3 edition of Harold in Italy, Op. 16 found in the catalog.
January 1, 1986 by Eulenburg London (Schott) .
Written in English
|The Physical Object|
|Number of Pages||212|
The trombones stride atop the texture, to reflect the composer's love of the instrument and the importance he attached to its deep but hair-raising sustained tone. Perfectly, utterly, illimitably free. With that in mind, Berlioz wrote that after a concert of Harold in Italy Symphonie Fantastique "a man with long hair, piercing eyes and Harold in Italy strange and haggard face" introduced himself. As with his acclaimed recordings of the Symphonie Fantastique EMI and Requiem BBCBeecham crafts a patient, graceful and beautifully balanced reading radiating grace and moderation, as if to sublimate his own character to let the music itself gleam thus, neutrality without the unrelenting rigidity and emotional detachment that drags down the Toscanini record and that perhaps reached its nadir in the recording by Lorin Maazel and the Cleveland Orchestra with Robert Vernon on a London LP. Realising that my projected scheme was not suitable for him I concentrated on carrying it out with a different purpose in mind and without worrying about how to show off the solo viola.
It opens in genuine pastoral style, the horn and oboe giving a Tyrolean effect to the music leading up to a quaint and very refined serenade in slower time. Aside from the atypical Munch, one Harold in Italy the very few others hails from the Montreal Symphony led by Charles Dutoit with Pinchas Zuckerman London and it's a beauty. The reason we had thought of starting our trip in Rome, and moving north, was because of the weather. Probably only two nights there just to see it. Then, after winning the Prix de Rome, a composition award given by the Paris Conservatoire, he spent fifteen months in Italy, between and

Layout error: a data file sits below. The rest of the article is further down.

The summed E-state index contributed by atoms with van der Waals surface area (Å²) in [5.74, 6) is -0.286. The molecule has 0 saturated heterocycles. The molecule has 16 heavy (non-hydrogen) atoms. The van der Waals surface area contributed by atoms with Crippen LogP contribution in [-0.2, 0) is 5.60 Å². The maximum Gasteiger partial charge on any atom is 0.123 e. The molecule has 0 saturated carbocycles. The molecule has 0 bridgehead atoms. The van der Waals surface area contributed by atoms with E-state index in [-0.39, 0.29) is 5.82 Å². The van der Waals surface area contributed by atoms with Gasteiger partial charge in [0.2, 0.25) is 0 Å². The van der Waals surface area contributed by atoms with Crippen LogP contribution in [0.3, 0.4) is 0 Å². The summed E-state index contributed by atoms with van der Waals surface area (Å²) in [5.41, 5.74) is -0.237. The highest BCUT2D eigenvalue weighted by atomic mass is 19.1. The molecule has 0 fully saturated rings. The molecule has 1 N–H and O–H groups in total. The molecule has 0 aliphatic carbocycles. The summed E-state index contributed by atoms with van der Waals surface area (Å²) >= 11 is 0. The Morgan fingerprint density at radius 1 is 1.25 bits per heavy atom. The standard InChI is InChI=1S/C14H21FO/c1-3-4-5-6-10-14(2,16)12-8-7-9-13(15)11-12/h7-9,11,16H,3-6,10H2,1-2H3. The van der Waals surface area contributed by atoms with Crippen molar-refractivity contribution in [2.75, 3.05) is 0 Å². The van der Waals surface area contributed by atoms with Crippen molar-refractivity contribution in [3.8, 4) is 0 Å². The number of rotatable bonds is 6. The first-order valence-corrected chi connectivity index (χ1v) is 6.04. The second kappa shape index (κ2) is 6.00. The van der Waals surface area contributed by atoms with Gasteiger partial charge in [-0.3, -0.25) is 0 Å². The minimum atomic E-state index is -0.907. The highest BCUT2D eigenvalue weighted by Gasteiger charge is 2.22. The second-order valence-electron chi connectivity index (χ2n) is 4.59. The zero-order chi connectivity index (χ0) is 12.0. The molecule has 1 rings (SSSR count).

As if Harold had turned for a moment and longingly listened to the beautiful melody, wishing that were with them, the viola replied to Op. 16 book. According to Berlioz, he tried to combine the solo lines with the orchestra, feeling Harold in Italy that Paganini's incomparable execution would enable him to give the solo instrument all its due prominence. And this stay had a long lasting influence on Berlioz, especially evident in Harold in Italy. In furtherance of the program, each movement of Harold begins with a descriptive title that tends to draw more attention than the formal structure. The second movement is unified by a deeply meditative spirituality as the enchanted viola blends effortlessly into the strings' song, and then complements the central section with tender and wistful arpeggios, each shimmering chord and phrase exquisitely molded. In notes to their companion CD of the Symphonie FantastiqueGardiner decried the "pummeling into conformity" by plusher sonorities of modern orchestras that yield a crude substitute for Berlioz's minutely calibrated timbres and textures, and instead justified a blend of authentic and new instruments to achieve an historical reappraisal by reconstructing the characteristic orchestral sound that Berlioz achieved with his supreme instrumentation skill.